As a more interesting example of Hsv Operator, we would like to implement something similar to Pytorch’s RandomGrayscale transformation - for a RGB input either convert it to grayscale image that still consists 3 channels (but with equal values) or pass it through unchanged.

To achieve the grayscale conversion, we will desaturate the input (set saturation to 0 for those samples). If we set the saturation to 1, the image will keep its colors.

We can use CoinFlip oprator, that returns 0s and 1s with configurable probability. We will use the values generated by CoinFlip to drive the saturate parameter of Hsv operator.

CoinFlip generates a number for every sample in the processed batch and we pass them in the define_graph step instead of specifying single scaler value in Hsv constructor. Because CoinFlip returns integers, and Hsv expects floats as its parameters, we also need to convert those values using Cast Operator.

[8]:

class RandomGrayscalePipeline(Pipeline):
self.decode = ops.ImageDecoder(device="mixed", output_type=types.RGB)
self.coin = ops.CoinFlip(probability=0.7)
self.cast_fp32 = ops.Cast(dtype=types.FLOAT)
self.hsv = ops.Hsv(device="gpu")

def define_graph(self):
saturate = self.coin()
saturate_fp32 = self.cast_fp32(saturate)
converted = self.hsv(image, saturation=saturate_fp32)
return image, converted


Let’s now build and run the pipeline.

[9]:

pipe = RandomGrayscalePipeline(batch_size=batch_size, num_threads=1, device_id=0)
pipe.build()
output = pipe.run()

[10]:

display(output, 0, cpu=False, captions=["Original", "RandomGrayscale"])
display(output, 1, cpu=False, captions=["Original", "RandomGrayscale"])
display(output, 2, cpu=False, captions=["Original", "RandomGrayscale"])
display(output, 3, cpu=False, captions=["Original", "RandomGrayscale"])


Using functional API¶

We can leverage DALI functional API to achive the same result using terser syntax. For more details see DALI docs under Python API > Functional API.

[11]:

import nvidia.dali.fn as fn


We can define our random_grayscale as easy to use function. The functional API will pick the device for the fn.hsv Operator based on the backend of the input data.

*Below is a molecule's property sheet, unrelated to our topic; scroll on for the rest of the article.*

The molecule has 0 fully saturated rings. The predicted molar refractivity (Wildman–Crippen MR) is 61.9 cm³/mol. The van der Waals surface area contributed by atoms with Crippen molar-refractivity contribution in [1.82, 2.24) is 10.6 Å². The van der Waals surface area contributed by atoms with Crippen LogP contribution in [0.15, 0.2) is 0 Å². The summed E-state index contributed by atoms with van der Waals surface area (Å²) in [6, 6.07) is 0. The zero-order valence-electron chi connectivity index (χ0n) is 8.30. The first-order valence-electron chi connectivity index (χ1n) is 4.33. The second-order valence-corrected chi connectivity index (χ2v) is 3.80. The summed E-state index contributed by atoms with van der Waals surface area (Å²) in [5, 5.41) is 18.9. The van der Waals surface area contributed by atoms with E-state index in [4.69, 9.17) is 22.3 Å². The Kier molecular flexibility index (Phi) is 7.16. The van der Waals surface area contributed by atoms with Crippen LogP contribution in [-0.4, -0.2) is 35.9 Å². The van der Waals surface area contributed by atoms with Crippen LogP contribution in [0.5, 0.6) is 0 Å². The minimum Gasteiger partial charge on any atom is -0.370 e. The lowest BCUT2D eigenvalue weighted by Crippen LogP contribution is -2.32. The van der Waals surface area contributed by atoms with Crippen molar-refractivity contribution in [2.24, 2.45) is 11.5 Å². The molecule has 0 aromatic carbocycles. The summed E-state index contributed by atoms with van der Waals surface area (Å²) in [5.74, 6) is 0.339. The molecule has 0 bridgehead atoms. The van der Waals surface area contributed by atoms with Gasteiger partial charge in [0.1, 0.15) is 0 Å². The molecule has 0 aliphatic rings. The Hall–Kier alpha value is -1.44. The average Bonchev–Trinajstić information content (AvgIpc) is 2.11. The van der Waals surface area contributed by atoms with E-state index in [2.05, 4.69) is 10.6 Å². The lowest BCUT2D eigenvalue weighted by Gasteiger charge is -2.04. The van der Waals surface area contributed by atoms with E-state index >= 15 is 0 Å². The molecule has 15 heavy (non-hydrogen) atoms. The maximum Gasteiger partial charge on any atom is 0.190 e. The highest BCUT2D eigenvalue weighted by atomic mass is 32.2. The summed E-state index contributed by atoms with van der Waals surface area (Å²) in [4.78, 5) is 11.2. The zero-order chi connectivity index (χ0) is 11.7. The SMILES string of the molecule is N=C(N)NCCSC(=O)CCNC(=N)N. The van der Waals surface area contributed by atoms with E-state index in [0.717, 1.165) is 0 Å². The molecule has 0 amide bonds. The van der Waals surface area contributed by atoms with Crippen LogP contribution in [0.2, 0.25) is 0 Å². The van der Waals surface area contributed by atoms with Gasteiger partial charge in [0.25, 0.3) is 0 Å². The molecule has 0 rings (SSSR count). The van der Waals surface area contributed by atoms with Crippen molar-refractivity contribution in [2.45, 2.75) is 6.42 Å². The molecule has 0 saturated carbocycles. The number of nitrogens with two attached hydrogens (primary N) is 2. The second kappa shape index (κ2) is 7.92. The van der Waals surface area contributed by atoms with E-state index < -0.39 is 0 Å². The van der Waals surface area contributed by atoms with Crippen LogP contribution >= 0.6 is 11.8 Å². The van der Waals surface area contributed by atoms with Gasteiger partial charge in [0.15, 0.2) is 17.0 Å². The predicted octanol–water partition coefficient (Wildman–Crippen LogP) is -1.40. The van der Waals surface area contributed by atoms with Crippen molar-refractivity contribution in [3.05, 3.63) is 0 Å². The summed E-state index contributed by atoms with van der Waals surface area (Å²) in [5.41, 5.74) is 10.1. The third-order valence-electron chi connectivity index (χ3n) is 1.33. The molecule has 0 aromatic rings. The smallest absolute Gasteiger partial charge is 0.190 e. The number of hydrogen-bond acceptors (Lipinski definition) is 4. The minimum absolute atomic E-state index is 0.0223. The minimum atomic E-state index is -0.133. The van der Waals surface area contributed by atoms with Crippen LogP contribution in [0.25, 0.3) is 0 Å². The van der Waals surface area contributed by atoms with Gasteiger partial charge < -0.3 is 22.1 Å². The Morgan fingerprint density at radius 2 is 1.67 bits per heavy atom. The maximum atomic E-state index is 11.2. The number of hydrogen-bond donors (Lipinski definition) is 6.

[12]:

def random_grayscale(input, prob):
saturate = fn.coin_flip(probability=prob)
saturate_fp32 = fn.cast(saturate, dtype=types.FLOAT)
return fn.hsv(input, saturation=saturate_fp32)


Now we can implement our pipeline without subclassing the Pipeline or instantiating the Operators.

Here we can see example of explicitely specifying device argument for image_decoder. All following operators from functional API that will accept the images, which is returned as GPU data, will be inferred to use GPU backend. Hence the hsv calculation in random_grayscale will be done on GPU.

[13]:

pipe = Pipeline(batch_size=batch_size, num_threads=1, device_id=0, seed=42)
with pipe:
images = fn.image_decoder(files, device="mixed")
converted = random_grayscale(images, 0.7)
pipe.set_outputs(images, converted)


Let’s build and run the pipeline to see the results. Since we use the same seed value, the output should match the one we’ve got before.

[14]:

pipe.build()
output = pipe.run()

display(output, 0, cpu=False, captions=["Original", "random_grayscale"])
display(output, 1, cpu=False, captions=["Original", "random_grayscale"])
display(output, 2, cpu=False, captions=["Original", "random_grayscale"])
display(output, 3, cpu=False, captions=["Original", "random_grayscale"])